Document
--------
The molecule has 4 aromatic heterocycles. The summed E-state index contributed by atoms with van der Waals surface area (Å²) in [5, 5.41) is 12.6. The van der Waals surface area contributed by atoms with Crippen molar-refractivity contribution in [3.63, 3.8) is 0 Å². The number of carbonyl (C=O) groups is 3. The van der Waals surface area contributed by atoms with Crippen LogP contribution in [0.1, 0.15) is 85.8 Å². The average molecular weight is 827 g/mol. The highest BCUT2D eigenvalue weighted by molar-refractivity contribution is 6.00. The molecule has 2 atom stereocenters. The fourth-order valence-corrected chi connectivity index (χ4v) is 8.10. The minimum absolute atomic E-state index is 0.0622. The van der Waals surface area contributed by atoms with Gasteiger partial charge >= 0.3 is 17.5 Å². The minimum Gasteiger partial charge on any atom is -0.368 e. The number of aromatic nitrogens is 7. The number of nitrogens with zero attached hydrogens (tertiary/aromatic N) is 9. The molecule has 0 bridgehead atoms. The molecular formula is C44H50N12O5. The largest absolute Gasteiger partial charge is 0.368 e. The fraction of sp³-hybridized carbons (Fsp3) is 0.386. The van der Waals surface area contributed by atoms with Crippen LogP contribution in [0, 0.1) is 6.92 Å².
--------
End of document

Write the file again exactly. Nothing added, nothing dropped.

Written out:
The molecule has 4 aromatic heterocycles. The summed E-state index contributed by atoms with van der Waals surface area (Å²) in [5, 5.41) is 12.6. The van der Waals surface area contributed by atoms with Crippen molar-refractivity contribution in [3.63, 3.8) is 0 Å². The number of carbonyl (C=O) groups is 3. The van der Waals surface area contributed by atoms with Crippen LogP contribution in [0.1, 0.15) is 85.8 Å². The average molecular weight is 827 g/mol. The highest BCUT2D eigenvalue weighted by molar-refractivity contribution is 6.00. The molecule has 2 atom stereocenters. The fourth-order valence-corrected chi connectivity index (χ4v) is 8.10. The minimum absolute atomic E-state index is 0.0622. The van der Waals surface area contributed by atoms with Gasteiger partial charge >= 0.3 is 17.5 Å². The minimum Gasteiger partial charge on any atom is -0.368 e. The number of aromatic nitrogens is 7. The number of nitrogens with zero attached hydrogens (tertiary/aromatic N) is 9. The molecule has 0 bridgehead atoms. The molecular formula is C44H50N12O5. The largest absolute Gasteiger partial charge is 0.368 e. The fraction of sp³-hybridized carbons (Fsp3) is 0.386. The van der Waals surface area contributed by atoms with Crippen LogP contribution in [0, 0.1) is 6.92 Å².